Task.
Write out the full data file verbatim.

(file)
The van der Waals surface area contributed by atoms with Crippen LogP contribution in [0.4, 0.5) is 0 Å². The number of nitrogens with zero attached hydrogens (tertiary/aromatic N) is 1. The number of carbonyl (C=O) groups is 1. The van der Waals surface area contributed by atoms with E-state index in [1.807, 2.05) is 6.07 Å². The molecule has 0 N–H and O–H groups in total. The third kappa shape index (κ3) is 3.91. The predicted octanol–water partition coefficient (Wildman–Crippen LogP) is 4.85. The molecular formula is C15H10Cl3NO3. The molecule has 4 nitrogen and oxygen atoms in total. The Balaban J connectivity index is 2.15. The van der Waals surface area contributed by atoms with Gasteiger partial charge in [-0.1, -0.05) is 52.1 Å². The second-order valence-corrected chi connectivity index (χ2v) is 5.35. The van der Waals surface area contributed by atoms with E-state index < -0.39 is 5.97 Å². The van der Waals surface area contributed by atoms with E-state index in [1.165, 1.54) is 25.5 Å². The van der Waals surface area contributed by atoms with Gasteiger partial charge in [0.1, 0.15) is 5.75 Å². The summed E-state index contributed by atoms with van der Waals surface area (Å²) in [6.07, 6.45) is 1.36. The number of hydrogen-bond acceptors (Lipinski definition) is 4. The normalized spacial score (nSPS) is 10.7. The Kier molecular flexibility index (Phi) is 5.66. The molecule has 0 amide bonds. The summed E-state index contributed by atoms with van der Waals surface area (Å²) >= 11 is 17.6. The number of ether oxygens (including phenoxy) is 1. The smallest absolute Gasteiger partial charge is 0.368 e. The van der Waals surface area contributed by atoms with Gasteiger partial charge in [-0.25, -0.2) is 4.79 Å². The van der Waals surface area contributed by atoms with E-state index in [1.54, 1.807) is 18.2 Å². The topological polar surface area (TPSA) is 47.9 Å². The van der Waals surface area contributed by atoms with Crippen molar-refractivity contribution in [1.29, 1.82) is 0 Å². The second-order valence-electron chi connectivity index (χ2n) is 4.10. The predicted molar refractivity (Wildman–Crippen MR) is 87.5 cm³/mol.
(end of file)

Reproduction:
The van der Waals surface area contributed by atoms with Crippen LogP contribution in [0.4, 0.5) is 0 Å². The number of nitrogens with zero attached hydrogens (tertiary/aromatic N) is 1. The number of carbonyl (C=O) groups is 1. The van der Waals surface area contributed by atoms with E-state index in [1.807, 2.05) is 6.07 Å². The molecule has 0 N–H and O–H groups in total. The third kappa shape index (κ3) is 3.91. The predicted octanol–water partition coefficient (Wildman–Crippen LogP) is 4.85. The molecular formula is C15H10Cl3NO3. The molecule has 4 nitrogen and oxygen atoms in total. The Balaban J connectivity index is 2.15. The van der Waals surface area contributed by atoms with Gasteiger partial charge in [-0.1, -0.05) is 52.1 Å². The second-order valence-corrected chi connectivity index (χ2v) is 5.35. The van der Waals surface area contributed by atoms with E-state index < -0.39 is 5.97 Å². The van der Waals surface area contributed by atoms with E-state index in [1.165, 1.54) is 25.5 Å². The van der Waals surface area contributed by atoms with Gasteiger partial charge in [0.1, 0.15) is 5.75 Å². The summed E-state index contributed by atoms with van der Waals surface area (Å²) in [6.07, 6.45) is 1.36. The number of hydrogen-bond acceptors (Lipinski definition) is 4. The normalized spacial score (nSPS) is 10.7. The Kier molecular flexibility index (Phi) is 5.66. The molecule has 0 amide bonds. The summed E-state index contributed by atoms with van der Waals surface area (Å²) >= 11 is 17.6. The number of ether oxygens (including phenoxy) is 1. The smallest absolute Gasteiger partial charge is 0.368 e. The van der Waals surface area contributed by atoms with Gasteiger partial charge in [-0.25, -0.2) is 4.79 Å². The van der Waals surface area contributed by atoms with E-state index in [1.54, 1.807) is 18.2 Å². The topological polar surface area (TPSA) is 47.9 Å². The van der Waals surface area contributed by atoms with Crippen molar-refractivity contribution in [1.29, 1.82) is 0 Å². The second-order valence-electron chi connectivity index (χ2n) is 4.10. The predicted molar refractivity (Wildman–Crippen MR) is 87.5 cm³/mol.